Many years ago, I read "The Re-Enchantment Of Everyday Life" by Thomas Moore. It's one of my favourite non-fiction books ever. I kept a well-thumbed and dog-eared copy of the book within arm's length for many years, until I gave the book away to someone who I thought might love it too. The premise of the book speaks to the notion that as we've become more mechanized, more technologically dependent, we've lost something important, something slow, something about touch and smell and connection to the inherent magic that is ever present in the world. Much of how I see and practice magic has its roots in this book. 

Here's an excerpt that rings especially true for me:

"Enchantment is to a large extent founded in the spirituality inherent in earthly nature. Religious and spiritual writers often symbolize their goal with images of light and sky that draw us upward and away from the particulars of life on earth. Our task in re-enchantment is to expand our very idea of spirituality to include the lowliest of things and the most particular and familiar haunts of nature. Without romanticizing nature, we could turn to it as the major source of our spirituality--a difficult task for most of us who have been brought up on moral and theological abstractions. 

Although nature is usually thought of as the quintessential example of the material world, paradoxically nature gives us the most fundamental opening to spirit. Mountains, rivers, and deserts, enjoying a lifetime far exceeding our own, give us a taste of eternity, and an ancient forest or gorge reminds us that our own lives are brief in comparison. In nature, we become sensitive to our mortality and to the immensity of the life that is our matrix, and both of these sensations, mortality and immensity, offer the foundation for a spiritual life." - The Re-enchantment of Everyday Life 


For instance, I don't normally have a tree in my living room. For sure, I have a few house plants most of the time but they are not trees. What's more is that I've decorated this tree with twinkling lights and shiny baubles that catch the twinkling in such a way that they seem to dance and move about the tree. The tree, bedecked with ornaments and twinkly bits, make me happy. This tree occupies a particular spot in the living room where other such trees have stood, also lighted and decorated. That there is a tree is not that uncommon really, I bet you can guess why I have a tree in my living room. What is fascinating is that the drab little corner where the tree sits, now has a story. It's the corner where the tree goes and the tree (and all of its foretrees) also has stories connected to it. The lighted tree connects me and my family and all the people that have shared space with the tree spot and my family over the years to, well, all of the years we've gathered around the tree. The corner, the tree, the decorations on the tree are now enchanted.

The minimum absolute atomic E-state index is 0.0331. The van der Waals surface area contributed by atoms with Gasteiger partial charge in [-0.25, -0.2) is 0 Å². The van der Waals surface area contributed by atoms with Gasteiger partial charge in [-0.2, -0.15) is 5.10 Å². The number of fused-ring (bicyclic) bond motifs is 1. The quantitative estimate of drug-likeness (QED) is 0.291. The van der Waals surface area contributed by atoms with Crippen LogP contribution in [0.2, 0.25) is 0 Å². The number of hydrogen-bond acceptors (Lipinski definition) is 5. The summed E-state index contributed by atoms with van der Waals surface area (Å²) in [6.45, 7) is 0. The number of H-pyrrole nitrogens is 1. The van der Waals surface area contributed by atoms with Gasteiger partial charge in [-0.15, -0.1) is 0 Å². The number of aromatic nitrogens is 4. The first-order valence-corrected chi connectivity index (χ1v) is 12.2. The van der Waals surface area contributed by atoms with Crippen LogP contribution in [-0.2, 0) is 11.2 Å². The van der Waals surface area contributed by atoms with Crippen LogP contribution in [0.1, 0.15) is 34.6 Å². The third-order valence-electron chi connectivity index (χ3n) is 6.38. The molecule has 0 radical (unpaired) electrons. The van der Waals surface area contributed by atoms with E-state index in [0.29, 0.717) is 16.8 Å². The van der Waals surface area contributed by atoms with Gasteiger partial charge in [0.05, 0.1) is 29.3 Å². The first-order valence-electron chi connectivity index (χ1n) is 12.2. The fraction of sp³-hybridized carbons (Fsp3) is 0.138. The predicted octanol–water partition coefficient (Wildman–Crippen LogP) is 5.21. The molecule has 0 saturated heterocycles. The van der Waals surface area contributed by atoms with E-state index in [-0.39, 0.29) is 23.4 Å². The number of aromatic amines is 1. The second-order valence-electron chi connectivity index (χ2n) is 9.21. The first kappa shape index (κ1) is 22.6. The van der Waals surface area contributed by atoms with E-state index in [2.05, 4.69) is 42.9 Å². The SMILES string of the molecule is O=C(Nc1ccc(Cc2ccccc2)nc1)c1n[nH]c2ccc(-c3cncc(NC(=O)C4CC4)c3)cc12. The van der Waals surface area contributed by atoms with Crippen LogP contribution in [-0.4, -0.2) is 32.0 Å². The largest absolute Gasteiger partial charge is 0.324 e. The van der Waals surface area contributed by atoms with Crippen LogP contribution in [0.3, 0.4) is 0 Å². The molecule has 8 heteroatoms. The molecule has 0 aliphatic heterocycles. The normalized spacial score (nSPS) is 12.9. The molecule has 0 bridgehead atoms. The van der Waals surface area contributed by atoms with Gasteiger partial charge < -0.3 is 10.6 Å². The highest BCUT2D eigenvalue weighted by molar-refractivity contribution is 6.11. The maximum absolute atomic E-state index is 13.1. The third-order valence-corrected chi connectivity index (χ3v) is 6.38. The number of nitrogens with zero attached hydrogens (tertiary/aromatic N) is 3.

Several years ago I bought a lovely bowl from a Pagan artist at Pantheacon. It's exquisite. It usually sits in a cupboard most of the year but I tend to bring it out around Samhain and it stays out through Yuletide. The bowl feels great in my hands. The food I serve in it looks fantastic. Every time I use the bowl I'm reminded of the artist, of P-Con and of all the great meals I've shared with a surprisingly diverse group of people. The bowl has become much more than the clay and the glaze it's comprised of. The bowl holds a great deal more than mashed potatoes or freshly harvested greens, it holds stories and memories. This is how the bowl has become enchanted.

For Witches and Pagans and other folk similarly inclined, enchantment is a concept we are familiar with. The very word itself means to be bewitched or influenced by magic. It also means to take great delight in and blending those two meanings together is what I want to reconnect to this Yule and into 2017.

So where else can I find re-enchantment in this seemingly un-enchanted time and place? Well, just about everywhere actually, if I slow down long enough to notice it.


Today's enchantment is mushrooms. It has been raining this week. All of a sudden there are mushrooms in my front yard. There's a rendering of a toadstool that sits on an altar at my wife's shop. A customer just asked me yesterday about the little mushroom statue and we had a lovely fifteen minute discussion on mushrooms. Mushrooms and toadstools are appearing everywhere. This needn't be a sign from the mushroom gods, but I can make a mushroom risotto or mushroom soup this week for dinner, from local mushrooms that are in clearly in season right now. I'm re-enchanting dinner and cooking by using what's in season. Now there's a story to my mushroom soup and probably future mushroom soups. Soup has become enchanted.

So that's my Yule gift to myself this year. I'm going to look for re-enchantments as often as possible.

Happy Yule to you and yours!


Note: all pictures courtesy of Pixabay - CC0 Public Domain Free for commercial use No attribution required